Christmas Bells

Bonnie recently mentioned how much she enjoyed still seeing Jack’s picture on the bulletin board. It’s there along with pictures of Nancy Montgomery, Joe Carter, and Jim and Mary Sexton. We lost the physical presence of all five within the last year or so, and their absence is keenly felt. Especially during the holidays.

I recently read that Henry Wadsworth Longfellow was likewise feeling the loss of a wife who died in childbirth, a second wife who died when her dress caught fire, and worrying about a son who was clinging to life after being wounded in the Civil War when, during the Christmas season, he wrote “Christmas Bells.”

I heard the bells on Christmas Day Their old, familial carols play,
And wild and sweet
The words repeat
Of peace on earth, good-will to men.
And in despair I bowed my head; “There is no peace on earth,” I said;
“For hate is strong,
And mocks the song
Of peace on earth, good-will to men!”

An empty chair at the table, gifts no longer shared, and an empty stocking are painful reminders of lost loved ones. But the gift we received on that first Christmas brings with it the promise that if the babe of Bethlehem is received as our mutual risen Lord, the separation is only temporary. The tears we shed will one day be wiped away, the wrongs we suffered will be made right, and peace will actually become a reality.

Longfellow believed that to be true, and reminding himself of it, went on to write one more verse.

Then pealed the bells more loud and deep:
“God is not dead, nor doth he sleep;
The Wrong shall fail,
The Right prevail,
With peace on earth, good-will to men.”

Merry Christmas & God Bless, Rick

Sisters and Sermons

One of the most controversial things the Apostle Paul ever wrote can be found in I Timothy 2:11-12. “Let a woman quietly receive instruction with entire submissiveness. But I do not allow a woman to teach or exercise authority over a man, but to remain quiet,”

He expands on that in I Corinthians 14 when teaching on how the church was to receive prophetic messages. “Let the women keep silent in the churches; for they are not permitted to speak… And if they desire to learn anything, let them ask their own husbands at home;”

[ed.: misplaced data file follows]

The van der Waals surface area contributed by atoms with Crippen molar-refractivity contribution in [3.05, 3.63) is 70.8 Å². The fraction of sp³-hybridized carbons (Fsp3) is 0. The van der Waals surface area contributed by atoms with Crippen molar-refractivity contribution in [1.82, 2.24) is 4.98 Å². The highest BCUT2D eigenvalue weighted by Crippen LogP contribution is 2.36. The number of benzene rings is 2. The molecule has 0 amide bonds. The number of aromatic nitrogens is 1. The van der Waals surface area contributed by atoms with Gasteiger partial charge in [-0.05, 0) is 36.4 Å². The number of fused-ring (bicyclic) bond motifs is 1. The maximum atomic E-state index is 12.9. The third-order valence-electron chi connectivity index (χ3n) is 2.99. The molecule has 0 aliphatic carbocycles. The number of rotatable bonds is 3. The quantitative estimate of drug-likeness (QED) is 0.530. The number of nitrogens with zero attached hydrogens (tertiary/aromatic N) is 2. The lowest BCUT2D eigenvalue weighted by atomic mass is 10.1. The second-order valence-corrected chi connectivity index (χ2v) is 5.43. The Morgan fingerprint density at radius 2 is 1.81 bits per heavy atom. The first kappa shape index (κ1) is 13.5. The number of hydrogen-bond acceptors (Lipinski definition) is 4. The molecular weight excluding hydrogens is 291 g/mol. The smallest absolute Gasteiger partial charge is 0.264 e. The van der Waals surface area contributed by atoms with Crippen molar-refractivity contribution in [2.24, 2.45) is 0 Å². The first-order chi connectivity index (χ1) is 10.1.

The way these verses have been interpreted have gone from one extreme to the other. Some say women are to teach no one, and to say nothing in church. Others dismiss this as simply being cultural, and that it has no bearing on us today. I’m not comfortable with either understanding.

I tend to settle somewhere in the middle, and see this as primarily an instruction for women not to seek positions of authority over men in the church, and to not challenge them when they are preaching. My understanding does not, however, keep me from soliciting questions about a sermon or the accuracy of something I’ve said from anyone. And thankfully I’ve recently been given the opportunity to restate a couple of things in my archived sermons.

In class, a sister graciously questioned the absolute nature of a statement I had made about God no longer giving direct marching orders to those He wishes to use to deliver his people from oppression. I adjusted that to note He may no longer do so. The following week another sister called to my attention something I had forgotten; that the disciples did anoint with oil as well as heal people when they were sent out two by two.

I am so thankful for brothers, and sisters, who keep me on my toes.

God Bless, Rick